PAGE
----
HOW DOES A TRADITIONAL BRICK;AND;MORTAR retail operation beat back the likes of Amazon? Lowering prices is
not the only answer. In fact, dropping
prices may just lead to less profit for
any retailer foolish enough to think that
consumers are considering only price
when they decide to purchase online.
Walmart may actually have one
answer that could help somewhat
level the playing field between tradi-
tional retailers and digital operators.
In late February, the chain took a big
step that shows it is paying attention to the changing shopping patterns and demands of its customers. It
announced an upgrade to its mobile
app that will allow shoppers using
its pharmacies and
money services to skip
paperwork and save
time waiting in lines
by using express lanes.
Walmart officials say
that consumers will
be able to refill prescriptions using their
smartphones and pick
up their orders quickly
express lanes. A prescription’s code will be
scanned through the app, which will
also allow for electronic payment.
While always known for competitive
pricing, and committed more than ever
to an online strategy, officials at this
giant chain may have finally realized
that the in-store shopping experience
may be more important than how
much consumers pay.
There is no doubt that Walmart
is learning about the new retail the
hard way—kind of an on-the-job lesson in what to do to keep up with the
Amazons of the world. Amazingly, just
a little over a year ago, the chain was
viewed as the joke of retail. Today, just
12 months or so later, it is again the
darling of Wall Street and Main Street,
producing higher same-store sales and
profits, and making a little progress
against Amazon in the brutal online
segment of the industry.
The success of the in-store part of
this equation is not luck. Instead, it has
been a concerted effort by the company to clean up its act, including creating a more hospitable atmosphere in
its stores and paying its workers a bit
more. We all know the equation: Happy
workers eager to help out the shopper
often translates into happy customers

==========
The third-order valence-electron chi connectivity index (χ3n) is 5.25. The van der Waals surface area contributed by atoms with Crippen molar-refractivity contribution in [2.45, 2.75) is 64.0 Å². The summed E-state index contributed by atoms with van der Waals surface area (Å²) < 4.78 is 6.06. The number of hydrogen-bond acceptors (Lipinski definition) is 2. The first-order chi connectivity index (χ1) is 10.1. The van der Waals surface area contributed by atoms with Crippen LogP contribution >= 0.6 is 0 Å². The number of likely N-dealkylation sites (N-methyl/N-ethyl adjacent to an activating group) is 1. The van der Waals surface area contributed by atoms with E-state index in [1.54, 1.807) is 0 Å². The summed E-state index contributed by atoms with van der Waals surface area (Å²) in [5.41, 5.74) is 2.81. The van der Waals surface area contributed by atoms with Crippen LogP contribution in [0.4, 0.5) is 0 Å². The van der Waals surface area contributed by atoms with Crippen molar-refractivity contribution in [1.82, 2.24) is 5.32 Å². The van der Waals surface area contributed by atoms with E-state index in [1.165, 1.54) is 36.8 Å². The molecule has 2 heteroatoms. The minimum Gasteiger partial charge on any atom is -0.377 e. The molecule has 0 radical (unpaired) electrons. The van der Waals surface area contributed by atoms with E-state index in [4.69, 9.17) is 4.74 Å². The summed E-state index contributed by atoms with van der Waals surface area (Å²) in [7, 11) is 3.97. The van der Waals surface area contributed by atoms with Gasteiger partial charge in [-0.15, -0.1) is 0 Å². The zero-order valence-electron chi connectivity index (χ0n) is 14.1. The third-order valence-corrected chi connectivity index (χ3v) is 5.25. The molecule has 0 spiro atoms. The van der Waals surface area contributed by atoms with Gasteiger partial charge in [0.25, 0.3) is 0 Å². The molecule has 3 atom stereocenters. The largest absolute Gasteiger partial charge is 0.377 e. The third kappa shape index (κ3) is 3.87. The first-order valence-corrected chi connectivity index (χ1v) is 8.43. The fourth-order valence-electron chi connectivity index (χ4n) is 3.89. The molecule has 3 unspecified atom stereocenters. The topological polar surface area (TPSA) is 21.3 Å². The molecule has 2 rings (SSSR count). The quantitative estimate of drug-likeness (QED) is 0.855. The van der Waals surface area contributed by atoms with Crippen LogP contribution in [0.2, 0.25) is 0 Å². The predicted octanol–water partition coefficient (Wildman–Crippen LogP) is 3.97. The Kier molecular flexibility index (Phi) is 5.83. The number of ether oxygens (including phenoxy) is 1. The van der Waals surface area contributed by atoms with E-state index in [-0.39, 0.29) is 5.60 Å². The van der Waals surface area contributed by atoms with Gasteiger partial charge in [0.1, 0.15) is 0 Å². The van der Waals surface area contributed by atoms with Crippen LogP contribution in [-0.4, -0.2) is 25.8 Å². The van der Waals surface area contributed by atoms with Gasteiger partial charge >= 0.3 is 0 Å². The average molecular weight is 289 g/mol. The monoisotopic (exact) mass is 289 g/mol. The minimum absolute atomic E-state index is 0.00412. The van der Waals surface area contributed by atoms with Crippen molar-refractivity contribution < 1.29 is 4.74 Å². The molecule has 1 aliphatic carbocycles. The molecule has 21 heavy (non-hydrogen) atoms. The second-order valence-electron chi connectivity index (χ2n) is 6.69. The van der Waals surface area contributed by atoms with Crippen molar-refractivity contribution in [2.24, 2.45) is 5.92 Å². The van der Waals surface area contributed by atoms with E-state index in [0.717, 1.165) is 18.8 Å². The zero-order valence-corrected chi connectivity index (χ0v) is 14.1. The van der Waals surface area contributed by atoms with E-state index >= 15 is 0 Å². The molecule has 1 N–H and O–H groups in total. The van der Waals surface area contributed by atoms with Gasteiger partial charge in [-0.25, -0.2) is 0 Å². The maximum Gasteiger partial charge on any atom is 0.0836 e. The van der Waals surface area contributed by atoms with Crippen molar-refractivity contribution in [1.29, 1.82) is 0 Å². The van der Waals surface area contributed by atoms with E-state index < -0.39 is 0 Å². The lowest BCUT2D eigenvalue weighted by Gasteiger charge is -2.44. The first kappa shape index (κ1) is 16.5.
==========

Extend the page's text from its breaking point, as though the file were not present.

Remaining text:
who spend more money at the store.
Ironically, Walmart was the company
that changed the face of retail more
than a generation ago. The Bentonville,
Ark.-based chain’s emergence on the
national scene in the 1990s caused
havoc for many other retailers that
could not compete on pricing and
selection. Many retailers—notably a
number of regional discount chains—
failed during that period. Everyone
else, it seemed back then, was simply
waiting for the axe, paralyzed by fear
that they could not compete.
The rest of the retail industry did not
fail because many of these merchants
realized that pricing was not the only
key to successful retailing. Offering
consumers a unique, pleasant and
convenient shopping experience can
sway a large number of shoppers away
from the low-price leader and back
into their stores. Being ahead of the
curve—or at least riding the wave—
can make a retailer seem more in tune
with its customers, who now have
more and more options for their shop-
Walmart officials better not rest on
their laurels here. The job is not done.
In fact, it will never be done. Amazon
and other online entities will keep the
pressure up with their own new technologies. But this, at least, shows that
Walmart officials understand that they
must offer their shoppers the latest
innovations to keep them satisfied
with the overall shopping experience.
Perhaps other retailers can learn a
lesson from all of this, too.
RIDING THE WAVE
Being ahead of the curve—or at least even with it—can make a retailer seem more in tune with its customers.
By Seth Mendelson
Seth Mendelson is publisher
and editorial director of Grocery
Offering consumers a
unique, pleasant and
experience can sway
a large number of
shoppers away from the
low-price leader and
back into their stores.